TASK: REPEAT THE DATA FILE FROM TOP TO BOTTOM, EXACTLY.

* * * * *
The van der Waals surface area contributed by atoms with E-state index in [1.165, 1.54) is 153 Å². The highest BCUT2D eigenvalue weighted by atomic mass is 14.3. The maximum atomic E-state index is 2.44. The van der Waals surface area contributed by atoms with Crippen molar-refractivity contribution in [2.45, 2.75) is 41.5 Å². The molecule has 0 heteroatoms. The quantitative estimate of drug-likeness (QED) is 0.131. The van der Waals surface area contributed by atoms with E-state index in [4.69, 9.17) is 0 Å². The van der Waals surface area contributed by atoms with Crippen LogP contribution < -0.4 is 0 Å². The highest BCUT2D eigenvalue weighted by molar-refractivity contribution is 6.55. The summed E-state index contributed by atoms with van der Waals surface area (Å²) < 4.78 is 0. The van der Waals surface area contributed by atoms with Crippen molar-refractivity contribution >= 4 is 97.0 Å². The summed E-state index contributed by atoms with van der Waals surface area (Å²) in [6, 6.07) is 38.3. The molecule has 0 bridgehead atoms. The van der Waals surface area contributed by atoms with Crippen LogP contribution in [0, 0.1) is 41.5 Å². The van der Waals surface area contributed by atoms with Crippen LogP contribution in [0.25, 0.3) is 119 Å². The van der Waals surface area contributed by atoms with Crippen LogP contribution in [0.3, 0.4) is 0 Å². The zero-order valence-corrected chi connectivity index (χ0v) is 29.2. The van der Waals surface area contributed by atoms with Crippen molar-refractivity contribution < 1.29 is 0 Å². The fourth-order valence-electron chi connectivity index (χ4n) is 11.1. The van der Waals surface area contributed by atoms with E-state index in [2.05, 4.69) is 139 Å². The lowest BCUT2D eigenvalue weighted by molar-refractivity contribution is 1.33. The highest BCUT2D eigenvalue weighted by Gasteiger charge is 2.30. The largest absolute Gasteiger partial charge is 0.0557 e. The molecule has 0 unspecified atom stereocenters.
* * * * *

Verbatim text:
The van der Waals surface area contributed by atoms with E-state index in [1.165, 1.54) is 153 Å². The highest BCUT2D eigenvalue weighted by atomic mass is 14.3. The maximum atomic E-state index is 2.44. The van der Waals surface area contributed by atoms with Crippen molar-refractivity contribution in [2.45, 2.75) is 41.5 Å². The molecule has 0 heteroatoms. The quantitative estimate of drug-likeness (QED) is 0.131. The van der Waals surface area contributed by atoms with E-state index in [4.69, 9.17) is 0 Å². The van der Waals surface area contributed by atoms with Crippen LogP contribution < -0.4 is 0 Å². The highest BCUT2D eigenvalue weighted by molar-refractivity contribution is 6.55. The summed E-state index contributed by atoms with van der Waals surface area (Å²) < 4.78 is 0. The van der Waals surface area contributed by atoms with Crippen molar-refractivity contribution >= 4 is 97.0 Å². The summed E-state index contributed by atoms with van der Waals surface area (Å²) in [6, 6.07) is 38.3. The molecule has 0 bridgehead atoms. The van der Waals surface area contributed by atoms with Crippen LogP contribution in [0, 0.1) is 41.5 Å². The van der Waals surface area contributed by atoms with Crippen LogP contribution in [0.25, 0.3) is 119 Å². The van der Waals surface area contributed by atoms with Crippen LogP contribution in [0.3, 0.4) is 0 Å². The zero-order valence-corrected chi connectivity index (χ0v) is 29.2. The van der Waals surface area contributed by atoms with Crippen molar-refractivity contribution < 1.29 is 0 Å². The fourth-order valence-electron chi connectivity index (χ4n) is 11.1. The van der Waals surface area contributed by atoms with E-state index in [2.05, 4.69) is 139 Å². The lowest BCUT2D eigenvalue weighted by molar-refractivity contribution is 1.33. The highest BCUT2D eigenvalue weighted by Gasteiger charge is 2.30. The largest absolute Gasteiger partial charge is 0.0557 e. The molecule has 0 unspecified atom stereocenters.